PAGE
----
The United Nations Social and Humanitarian Committee has approved a resolution calling for the "elimination of all forms of religious intolerance." The U-N adopts such a resolution every year. But this year, in response to an upsurge in attacks on Jews and Jewish institutions in Europe, the Middle East, and elsewhere, the U-N resolution for the first time mentions anti-Semitism, along with what was termed "Islamophobia" and "Christianophobia." A move by Muslim countries to delete the reference to anti-Semitism failed.
Earlier this year, the U-N held a seminar on "Confronting Anti-Semitism." The June program was the first in a series of discussions of groups whose members are often the targets of hatred and violence. U-N Secretary-General Kofi Annan says one of the "most sacred purposes" of the United Nations is to promote tolerance:
"No Muslim, no Jew, no Christian, no Hindu, no Buddhist, no one who is true to the principles of any of the world's faiths, no one who claims a cultural, national, or religious identity based on values such as truth, decency, and justice, can be neutral in the fight against intolerance."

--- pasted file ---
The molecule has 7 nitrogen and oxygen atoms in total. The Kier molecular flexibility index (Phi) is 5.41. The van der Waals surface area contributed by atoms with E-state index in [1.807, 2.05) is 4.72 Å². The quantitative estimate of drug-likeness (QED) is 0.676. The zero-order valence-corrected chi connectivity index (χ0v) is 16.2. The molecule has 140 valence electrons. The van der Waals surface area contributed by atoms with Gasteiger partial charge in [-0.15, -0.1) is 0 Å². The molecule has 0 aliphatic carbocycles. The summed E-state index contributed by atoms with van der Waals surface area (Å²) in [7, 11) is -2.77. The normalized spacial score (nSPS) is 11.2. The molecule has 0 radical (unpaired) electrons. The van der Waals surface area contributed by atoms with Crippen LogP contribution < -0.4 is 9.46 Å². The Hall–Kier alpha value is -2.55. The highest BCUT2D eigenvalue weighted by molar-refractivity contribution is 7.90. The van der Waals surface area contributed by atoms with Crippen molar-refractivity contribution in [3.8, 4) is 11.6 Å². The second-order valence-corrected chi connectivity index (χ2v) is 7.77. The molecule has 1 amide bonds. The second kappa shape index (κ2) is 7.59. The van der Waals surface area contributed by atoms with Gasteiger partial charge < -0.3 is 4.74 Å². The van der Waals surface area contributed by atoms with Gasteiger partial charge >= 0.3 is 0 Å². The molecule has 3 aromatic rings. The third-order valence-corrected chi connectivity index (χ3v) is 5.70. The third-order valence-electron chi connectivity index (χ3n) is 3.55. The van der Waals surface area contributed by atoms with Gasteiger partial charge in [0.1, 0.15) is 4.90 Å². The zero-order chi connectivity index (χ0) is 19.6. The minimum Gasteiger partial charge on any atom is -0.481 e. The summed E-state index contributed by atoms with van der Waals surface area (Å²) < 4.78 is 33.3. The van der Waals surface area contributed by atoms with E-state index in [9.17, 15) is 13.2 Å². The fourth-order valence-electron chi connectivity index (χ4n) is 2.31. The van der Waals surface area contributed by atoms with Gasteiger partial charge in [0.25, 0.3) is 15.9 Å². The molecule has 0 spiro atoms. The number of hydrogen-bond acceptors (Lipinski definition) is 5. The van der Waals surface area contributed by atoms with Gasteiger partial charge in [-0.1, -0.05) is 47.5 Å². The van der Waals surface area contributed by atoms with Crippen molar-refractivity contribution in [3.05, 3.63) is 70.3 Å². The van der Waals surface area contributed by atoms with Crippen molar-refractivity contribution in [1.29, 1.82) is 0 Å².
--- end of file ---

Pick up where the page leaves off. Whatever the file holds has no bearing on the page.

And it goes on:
America's commitment to religious liberty is older than the United States itself. Many of the first European settlers in America were fleeing religious persecution. They cherished religious freedom as an inalienable human right. No one, says President George W. Bush, "should ever try to impose religion on our society":
"I think the great thing that unites us is the fact that you can worship freely if you choose and. . .you don't have to worship. And if you're a Jew or a Christian or a Muslim, you're equally American."
But too many people around the world are still denied their basic right of freedom of religion and conscience. And as long as this is the case, the United Nations should continue to fight against intolerance in all its forms.